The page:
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Showing posts from October, 2008

I Finally Gave into the Russians

Having never forayed into the world of Russian authors – aside from Nabokov’s Lolita (but then, it was written in English) – I was tempted by the new Penguin Deluxe edition of Tolstoy’s classic novel with its French flaps, pliable spine, and rough cut pages.

My sole assumption about the book was that it was the Russian Madame Bovary, a story of a young married woman named Anna who has an affair with a man named Vronsky, and upon his desertion, throws herself under a train. Kit and caboodle. This assumption was not false, but it was overly simplified. Tolstoy had much more on his mind than a simple morality tale of love and betrayal when he penned Anna Karenina, which he considered his first attempt at the novel (disregarding his magnum opus, War and Peace).

This novel has been well-read and beloved for over a century, and I doubt that I could say anything new to demonstrate my new loyalty to such a classic. But as a new devotee to Tolstoy, allow me to encourage those who haven’t been f…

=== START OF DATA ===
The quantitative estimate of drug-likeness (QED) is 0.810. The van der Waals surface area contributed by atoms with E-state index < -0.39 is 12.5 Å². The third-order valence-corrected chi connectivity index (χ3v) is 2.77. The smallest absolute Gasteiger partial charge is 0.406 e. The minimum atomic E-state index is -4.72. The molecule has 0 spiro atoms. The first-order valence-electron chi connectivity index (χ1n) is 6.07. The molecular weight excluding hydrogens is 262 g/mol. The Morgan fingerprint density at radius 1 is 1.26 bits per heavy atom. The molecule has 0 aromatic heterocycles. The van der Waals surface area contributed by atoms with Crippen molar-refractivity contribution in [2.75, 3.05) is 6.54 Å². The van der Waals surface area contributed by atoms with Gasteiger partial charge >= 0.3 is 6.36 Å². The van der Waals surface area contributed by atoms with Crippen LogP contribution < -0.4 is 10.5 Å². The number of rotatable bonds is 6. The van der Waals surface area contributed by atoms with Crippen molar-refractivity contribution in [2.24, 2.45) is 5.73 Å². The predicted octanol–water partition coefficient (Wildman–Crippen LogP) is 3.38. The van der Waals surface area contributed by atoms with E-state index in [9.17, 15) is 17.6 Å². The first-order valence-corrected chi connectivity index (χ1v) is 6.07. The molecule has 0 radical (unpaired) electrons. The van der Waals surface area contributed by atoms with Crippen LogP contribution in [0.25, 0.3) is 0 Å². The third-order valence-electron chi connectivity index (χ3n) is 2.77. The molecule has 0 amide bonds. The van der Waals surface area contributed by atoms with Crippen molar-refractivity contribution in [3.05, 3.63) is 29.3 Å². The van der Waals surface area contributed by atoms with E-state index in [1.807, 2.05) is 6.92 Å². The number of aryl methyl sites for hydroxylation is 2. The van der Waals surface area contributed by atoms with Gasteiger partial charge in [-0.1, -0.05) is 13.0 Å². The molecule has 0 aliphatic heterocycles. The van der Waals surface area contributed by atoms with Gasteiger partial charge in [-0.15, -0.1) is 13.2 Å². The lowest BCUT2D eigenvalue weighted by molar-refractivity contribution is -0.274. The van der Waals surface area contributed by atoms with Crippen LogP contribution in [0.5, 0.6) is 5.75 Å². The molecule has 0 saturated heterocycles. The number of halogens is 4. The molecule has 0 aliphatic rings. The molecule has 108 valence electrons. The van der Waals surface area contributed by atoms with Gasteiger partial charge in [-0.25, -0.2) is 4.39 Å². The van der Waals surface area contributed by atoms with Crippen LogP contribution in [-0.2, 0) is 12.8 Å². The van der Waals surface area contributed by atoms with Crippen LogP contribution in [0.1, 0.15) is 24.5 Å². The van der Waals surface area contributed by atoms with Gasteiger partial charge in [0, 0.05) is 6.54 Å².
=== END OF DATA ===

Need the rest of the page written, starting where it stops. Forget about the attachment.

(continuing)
It was a Dark and Stormy Night in Yorkshire

I have seen people reading Jonathan Strange and Mr. Norrell on airplanes for years, and decided that the autumnal Northwest provided a dark and rainy October perfect for reading Susanna Clarke’s bestseller. I was told that this book was cross between Jane Austen and a dark Harry Potter (with a bit of Cooper’s The Dark is Rising thrown in for good measure). This recommendation was not far wrong: like Jane Austen, Clarke’s book contains men in naval uniform, young women with and without inheritances, fashionable circles in Bath and London, and the importance of manners and decorum. Like Harry Potter, magic is often seen as utility, improved upon by rigorous study and practice rather than by an exploration of mysticism or divine gift. Also, like Rowling’s magical kingdom secretly inhabits the normalcy of everyday England, Clarke’s proper Georgian England is the unlikely (yet perfect) backdrop for magic of every kind.

Set during the Napoleonic Wars, the novel begins with a small circle of …